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File: 1558029193512-0.png (147.58 KB, 1400x411, untitled.png)

File: 1558029193512-1.jpg (64.96 KB, 770x433, christchurch_call.jpg)

b2795 No.222071

>The United States will not join other nations in endorsing the “Christchurch Call” — a global statement that commits governments and private companies to actions that would curb the distribution of violent and extremist content online.
>“While the United States is not currently in a position to join the endorsement, we continue to support the overall goals reflected in the Call. We will continue to engage governments, industry, and civil society to counter terrorist content on the Internet,” the statement from the White House reads.

>The “Christchurch Call” is a non-binding statement drafted by foreign ministers from New Zealand and France meant to push internet platforms to take stronger measures against the distribution of violent and extremist content. The initiative originated as an attempt to respond to the March killings of 51 Muslim worshippers in Christchruch and the subsequent spread of the video recording of the massacre and statements from the killer online.


>By signing the pledge, companies agree to improve their moderation processes and share more information about the work they’re doing to prevent terrorist content from going viral. Meanwhile, government signatories are agreeing to provide more guidance through legislation that would ban toxic content from social networks.

>Already, Twitter, Microsoft, Facebook and Alphabet — the parent company of Google — have signed on to the pledge, along with the governments of France, Australia, Canada and the United Kingdom.

>The “Christchurch Call” is consistent with other steps that government agencies are taking to address how to manage the ways in which technology is tearing at the social fabric. Members of the Group of 7 are also meeting today to discuss broader regulatory measures designed to combat toxic combat, protect privacy and ensure better oversight of technology companies.


>For its part, the White House seems more concerned about the potential risks to free speech that could stem from any actions taken to staunch the flow of extremist and violent content on technology platforms.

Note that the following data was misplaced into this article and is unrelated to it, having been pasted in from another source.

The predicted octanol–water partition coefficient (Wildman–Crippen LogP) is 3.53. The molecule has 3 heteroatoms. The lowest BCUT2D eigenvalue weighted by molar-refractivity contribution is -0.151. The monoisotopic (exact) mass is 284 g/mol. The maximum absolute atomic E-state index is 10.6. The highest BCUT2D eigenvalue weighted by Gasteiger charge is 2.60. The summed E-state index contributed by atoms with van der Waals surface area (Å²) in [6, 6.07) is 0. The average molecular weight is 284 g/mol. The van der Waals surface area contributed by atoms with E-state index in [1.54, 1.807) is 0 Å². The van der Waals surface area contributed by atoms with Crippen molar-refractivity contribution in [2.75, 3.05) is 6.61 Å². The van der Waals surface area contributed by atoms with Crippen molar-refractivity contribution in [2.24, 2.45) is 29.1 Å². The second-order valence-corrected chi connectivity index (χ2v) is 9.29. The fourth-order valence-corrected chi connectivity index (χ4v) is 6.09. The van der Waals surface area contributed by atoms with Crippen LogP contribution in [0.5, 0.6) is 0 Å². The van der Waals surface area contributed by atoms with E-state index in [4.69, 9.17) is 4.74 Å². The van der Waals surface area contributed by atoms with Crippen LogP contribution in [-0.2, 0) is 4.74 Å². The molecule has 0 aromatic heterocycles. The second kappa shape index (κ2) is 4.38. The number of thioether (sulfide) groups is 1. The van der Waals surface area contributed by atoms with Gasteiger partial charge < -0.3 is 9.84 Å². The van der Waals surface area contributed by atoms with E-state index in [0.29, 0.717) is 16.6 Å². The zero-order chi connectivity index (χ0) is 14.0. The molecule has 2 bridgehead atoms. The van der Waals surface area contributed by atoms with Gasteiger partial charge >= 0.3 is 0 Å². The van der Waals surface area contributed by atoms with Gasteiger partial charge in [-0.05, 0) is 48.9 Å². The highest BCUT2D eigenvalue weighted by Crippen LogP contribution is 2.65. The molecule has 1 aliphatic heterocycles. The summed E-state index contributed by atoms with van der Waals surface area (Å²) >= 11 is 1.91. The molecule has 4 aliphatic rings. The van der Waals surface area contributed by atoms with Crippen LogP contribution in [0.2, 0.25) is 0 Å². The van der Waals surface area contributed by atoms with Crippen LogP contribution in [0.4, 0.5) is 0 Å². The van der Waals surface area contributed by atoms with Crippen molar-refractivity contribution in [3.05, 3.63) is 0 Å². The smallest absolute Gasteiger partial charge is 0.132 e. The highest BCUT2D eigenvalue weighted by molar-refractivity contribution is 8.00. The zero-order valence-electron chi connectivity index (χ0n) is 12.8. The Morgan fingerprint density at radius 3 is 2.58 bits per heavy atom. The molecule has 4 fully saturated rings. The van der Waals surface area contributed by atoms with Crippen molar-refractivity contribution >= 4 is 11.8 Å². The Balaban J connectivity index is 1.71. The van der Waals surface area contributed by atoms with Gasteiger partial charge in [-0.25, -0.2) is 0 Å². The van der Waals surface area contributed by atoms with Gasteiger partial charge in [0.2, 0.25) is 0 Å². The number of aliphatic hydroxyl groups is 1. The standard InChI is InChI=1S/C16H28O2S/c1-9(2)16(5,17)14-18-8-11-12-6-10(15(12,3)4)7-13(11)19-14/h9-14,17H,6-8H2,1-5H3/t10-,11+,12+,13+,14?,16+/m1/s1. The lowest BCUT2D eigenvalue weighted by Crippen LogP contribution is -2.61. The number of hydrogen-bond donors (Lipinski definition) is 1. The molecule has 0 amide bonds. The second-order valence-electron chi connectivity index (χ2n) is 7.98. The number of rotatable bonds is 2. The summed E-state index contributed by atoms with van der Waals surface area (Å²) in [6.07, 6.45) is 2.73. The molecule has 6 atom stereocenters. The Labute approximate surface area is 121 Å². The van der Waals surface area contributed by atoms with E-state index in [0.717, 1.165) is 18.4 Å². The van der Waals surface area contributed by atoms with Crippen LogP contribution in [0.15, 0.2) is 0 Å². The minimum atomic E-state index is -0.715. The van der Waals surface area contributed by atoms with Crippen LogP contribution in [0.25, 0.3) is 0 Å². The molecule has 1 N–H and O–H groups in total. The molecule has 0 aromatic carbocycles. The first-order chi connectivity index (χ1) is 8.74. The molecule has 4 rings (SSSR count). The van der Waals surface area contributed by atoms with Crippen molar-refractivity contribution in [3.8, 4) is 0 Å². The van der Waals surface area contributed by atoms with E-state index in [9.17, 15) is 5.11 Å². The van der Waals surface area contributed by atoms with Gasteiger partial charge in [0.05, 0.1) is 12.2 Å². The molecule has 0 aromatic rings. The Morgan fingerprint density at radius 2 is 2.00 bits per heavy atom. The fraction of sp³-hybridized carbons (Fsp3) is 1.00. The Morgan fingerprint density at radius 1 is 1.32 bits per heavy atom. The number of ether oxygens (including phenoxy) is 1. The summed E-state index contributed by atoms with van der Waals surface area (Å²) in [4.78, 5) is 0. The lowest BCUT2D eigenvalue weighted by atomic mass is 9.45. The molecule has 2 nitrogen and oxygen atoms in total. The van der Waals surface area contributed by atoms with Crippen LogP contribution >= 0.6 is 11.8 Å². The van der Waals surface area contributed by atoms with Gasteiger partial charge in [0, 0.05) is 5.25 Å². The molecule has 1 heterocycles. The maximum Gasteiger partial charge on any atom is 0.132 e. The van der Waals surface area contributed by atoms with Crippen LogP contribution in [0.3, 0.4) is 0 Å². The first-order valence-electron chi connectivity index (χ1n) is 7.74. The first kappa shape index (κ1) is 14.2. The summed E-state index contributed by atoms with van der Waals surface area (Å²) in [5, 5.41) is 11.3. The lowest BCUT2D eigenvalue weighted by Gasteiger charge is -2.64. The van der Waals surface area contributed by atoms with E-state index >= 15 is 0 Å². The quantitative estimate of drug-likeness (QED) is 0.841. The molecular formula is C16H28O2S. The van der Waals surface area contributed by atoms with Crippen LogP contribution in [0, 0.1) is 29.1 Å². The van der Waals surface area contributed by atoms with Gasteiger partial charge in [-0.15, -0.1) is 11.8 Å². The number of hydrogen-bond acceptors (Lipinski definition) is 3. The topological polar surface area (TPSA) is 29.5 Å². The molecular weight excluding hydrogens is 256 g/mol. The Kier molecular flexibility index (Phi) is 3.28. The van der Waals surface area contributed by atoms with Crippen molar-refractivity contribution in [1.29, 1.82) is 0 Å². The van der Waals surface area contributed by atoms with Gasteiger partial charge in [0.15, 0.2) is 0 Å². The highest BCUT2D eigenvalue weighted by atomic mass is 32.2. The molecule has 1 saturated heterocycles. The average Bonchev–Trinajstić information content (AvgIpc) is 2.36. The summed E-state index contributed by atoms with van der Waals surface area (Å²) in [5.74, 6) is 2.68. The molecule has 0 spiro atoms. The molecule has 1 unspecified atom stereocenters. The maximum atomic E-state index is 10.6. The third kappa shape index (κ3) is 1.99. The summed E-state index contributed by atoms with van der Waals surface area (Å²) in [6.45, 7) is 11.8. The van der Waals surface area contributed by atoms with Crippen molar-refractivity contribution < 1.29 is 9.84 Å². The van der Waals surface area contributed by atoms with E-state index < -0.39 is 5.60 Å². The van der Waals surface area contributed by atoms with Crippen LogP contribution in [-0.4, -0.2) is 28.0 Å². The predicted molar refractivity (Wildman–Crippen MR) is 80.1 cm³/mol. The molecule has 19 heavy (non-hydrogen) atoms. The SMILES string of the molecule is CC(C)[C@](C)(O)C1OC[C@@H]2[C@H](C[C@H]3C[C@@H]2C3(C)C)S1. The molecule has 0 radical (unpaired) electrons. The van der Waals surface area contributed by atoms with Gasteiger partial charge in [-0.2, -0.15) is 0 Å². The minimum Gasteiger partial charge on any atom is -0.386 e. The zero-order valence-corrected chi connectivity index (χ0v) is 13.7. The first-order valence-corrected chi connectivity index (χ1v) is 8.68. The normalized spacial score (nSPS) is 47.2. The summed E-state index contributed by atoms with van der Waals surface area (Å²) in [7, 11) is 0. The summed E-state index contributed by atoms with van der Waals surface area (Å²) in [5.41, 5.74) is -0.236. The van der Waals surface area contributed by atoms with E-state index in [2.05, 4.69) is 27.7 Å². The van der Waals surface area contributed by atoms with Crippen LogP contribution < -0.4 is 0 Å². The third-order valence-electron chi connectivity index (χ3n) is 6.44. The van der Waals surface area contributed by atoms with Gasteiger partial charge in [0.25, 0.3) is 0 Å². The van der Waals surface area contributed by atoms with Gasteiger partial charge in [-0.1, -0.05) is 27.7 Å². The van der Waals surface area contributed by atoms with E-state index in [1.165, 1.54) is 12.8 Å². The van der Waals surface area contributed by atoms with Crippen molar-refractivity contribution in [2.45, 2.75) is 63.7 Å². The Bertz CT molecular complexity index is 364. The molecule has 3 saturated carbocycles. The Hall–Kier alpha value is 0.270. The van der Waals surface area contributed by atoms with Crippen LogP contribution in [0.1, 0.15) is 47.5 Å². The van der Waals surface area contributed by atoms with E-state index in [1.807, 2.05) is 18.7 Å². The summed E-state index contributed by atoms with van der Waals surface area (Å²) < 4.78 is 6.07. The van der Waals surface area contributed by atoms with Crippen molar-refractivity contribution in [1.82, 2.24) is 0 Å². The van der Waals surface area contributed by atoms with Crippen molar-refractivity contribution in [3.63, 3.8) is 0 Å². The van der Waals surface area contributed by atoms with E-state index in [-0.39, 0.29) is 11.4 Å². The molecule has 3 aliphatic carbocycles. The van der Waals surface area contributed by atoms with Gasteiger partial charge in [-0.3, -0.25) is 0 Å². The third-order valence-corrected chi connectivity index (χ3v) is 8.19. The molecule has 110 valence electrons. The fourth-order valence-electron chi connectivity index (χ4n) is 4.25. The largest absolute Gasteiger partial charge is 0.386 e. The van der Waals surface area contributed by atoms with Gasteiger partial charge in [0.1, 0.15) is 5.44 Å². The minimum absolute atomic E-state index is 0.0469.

>“We continue to be proactive in our efforts to counter terrorist content online while also continuing to respect freedom of expression and freedom of the press,” the statement reads.”Further, we maintain that the best tool to defeat terrorist speech is productive speech, and thus we emphasize the importance of promoting credible, alternative narratives as the primary means by which we can defeat terrorist messaging.”

http://archive.is/Bx4rc

57ab5 No.222074

Of fucking course every social media platform signs it.

3b056 No.222080

File: 1558036598407.png (282.07 KB, 650x426, 1527201654537-4.png)

And for tonight's useless political gestures…

6bbde No.222087

I know it isn't much, but I'm glad they're not signing it.
Censorship is always terrible.

d3c45 No.222091

File: 1558047569892.jpg (77.76 KB, 640x607, uVcAoE3lpTfQ4i5Cu6WfbcWuTd….jpg)

>>222087
>but I'm glad they're not signing it.
Don't worry (((them))) and their golems are always looking for backdoors as "hate speech", or "reasonable speech", or any byproduct of the jewish dialectic.

8e12c No.222112

As usual, another concerning choice from these countries and corporations. The WH is at least somewhat lenient on things, but we already know that those who speak too loudly will be partyv& and your privacy is nothing but an afterthought to both the tech companies and government overseers.

Never forget what happened with LavaBit and other sources that keep logs. Use Tox, XXMP, and blockchain content to prevent censorship. Use alt-sites such as here, bitchute, minds, etc., and use the deep web whenever necessary. They can't keep doing what they're doing forever, and when they overreach, there'll be hell to pay, across the west.

8e12c No.222113




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